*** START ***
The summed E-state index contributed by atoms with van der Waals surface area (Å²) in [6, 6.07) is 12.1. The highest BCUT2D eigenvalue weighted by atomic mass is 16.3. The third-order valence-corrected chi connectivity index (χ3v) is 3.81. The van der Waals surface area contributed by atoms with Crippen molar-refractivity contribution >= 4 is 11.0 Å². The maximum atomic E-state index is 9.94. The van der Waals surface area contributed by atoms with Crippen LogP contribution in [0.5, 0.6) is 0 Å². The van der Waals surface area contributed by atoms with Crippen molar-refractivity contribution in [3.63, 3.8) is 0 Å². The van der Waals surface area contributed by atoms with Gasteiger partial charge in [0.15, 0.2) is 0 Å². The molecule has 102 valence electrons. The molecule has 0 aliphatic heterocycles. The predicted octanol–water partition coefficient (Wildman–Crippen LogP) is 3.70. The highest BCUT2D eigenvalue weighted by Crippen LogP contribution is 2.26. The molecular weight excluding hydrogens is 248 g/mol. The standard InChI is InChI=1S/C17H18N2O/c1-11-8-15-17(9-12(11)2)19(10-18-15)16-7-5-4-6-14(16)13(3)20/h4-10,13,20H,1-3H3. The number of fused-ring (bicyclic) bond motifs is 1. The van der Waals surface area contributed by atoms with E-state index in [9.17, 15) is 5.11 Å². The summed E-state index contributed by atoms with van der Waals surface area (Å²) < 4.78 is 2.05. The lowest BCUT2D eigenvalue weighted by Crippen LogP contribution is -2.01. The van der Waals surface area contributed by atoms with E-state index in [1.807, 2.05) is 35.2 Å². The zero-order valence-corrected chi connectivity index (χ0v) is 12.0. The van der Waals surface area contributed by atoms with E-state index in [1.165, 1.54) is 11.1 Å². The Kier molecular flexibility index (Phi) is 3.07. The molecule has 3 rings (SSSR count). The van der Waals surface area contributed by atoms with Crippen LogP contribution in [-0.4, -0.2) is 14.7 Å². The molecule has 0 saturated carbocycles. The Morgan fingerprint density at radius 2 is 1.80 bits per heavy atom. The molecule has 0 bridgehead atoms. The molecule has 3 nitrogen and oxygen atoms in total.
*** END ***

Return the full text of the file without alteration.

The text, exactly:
The summed E-state index contributed by atoms with van der Waals surface area (Å²) in [6, 6.07) is 12.1. The highest BCUT2D eigenvalue weighted by atomic mass is 16.3. The third-order valence-corrected chi connectivity index (χ3v) is 3.81. The van der Waals surface area contributed by atoms with Crippen molar-refractivity contribution >= 4 is 11.0 Å². The maximum atomic E-state index is 9.94. The van der Waals surface area contributed by atoms with Crippen LogP contribution in [0.5, 0.6) is 0 Å². The van der Waals surface area contributed by atoms with Crippen molar-refractivity contribution in [3.63, 3.8) is 0 Å². The van der Waals surface area contributed by atoms with Gasteiger partial charge in [0.15, 0.2) is 0 Å². The molecule has 102 valence electrons. The molecule has 0 aliphatic heterocycles. The predicted octanol–water partition coefficient (Wildman–Crippen LogP) is 3.70. The highest BCUT2D eigenvalue weighted by Crippen LogP contribution is 2.26. The molecular weight excluding hydrogens is 248 g/mol. The standard InChI is InChI=1S/C17H18N2O/c1-11-8-15-17(9-12(11)2)19(10-18-15)16-7-5-4-6-14(16)13(3)20/h4-10,13,20H,1-3H3. The number of fused-ring (bicyclic) bond motifs is 1. The van der Waals surface area contributed by atoms with E-state index in [9.17, 15) is 5.11 Å². The summed E-state index contributed by atoms with van der Waals surface area (Å²) < 4.78 is 2.05. The lowest BCUT2D eigenvalue weighted by Crippen LogP contribution is -2.01. The van der Waals surface area contributed by atoms with E-state index in [1.807, 2.05) is 35.2 Å². The zero-order valence-corrected chi connectivity index (χ0v) is 12.0. The van der Waals surface area contributed by atoms with E-state index in [1.165, 1.54) is 11.1 Å². The Kier molecular flexibility index (Phi) is 3.07. The molecule has 3 rings (SSSR count). The van der Waals surface area contributed by atoms with Crippen LogP contribution in [-0.4, -0.2) is 14.7 Å². The molecule has 0 saturated carbocycles. The Morgan fingerprint density at radius 2 is 1.80 bits per heavy atom. The molecule has 0 bridgehead atoms. The molecule has 3 nitrogen and oxygen atoms in total.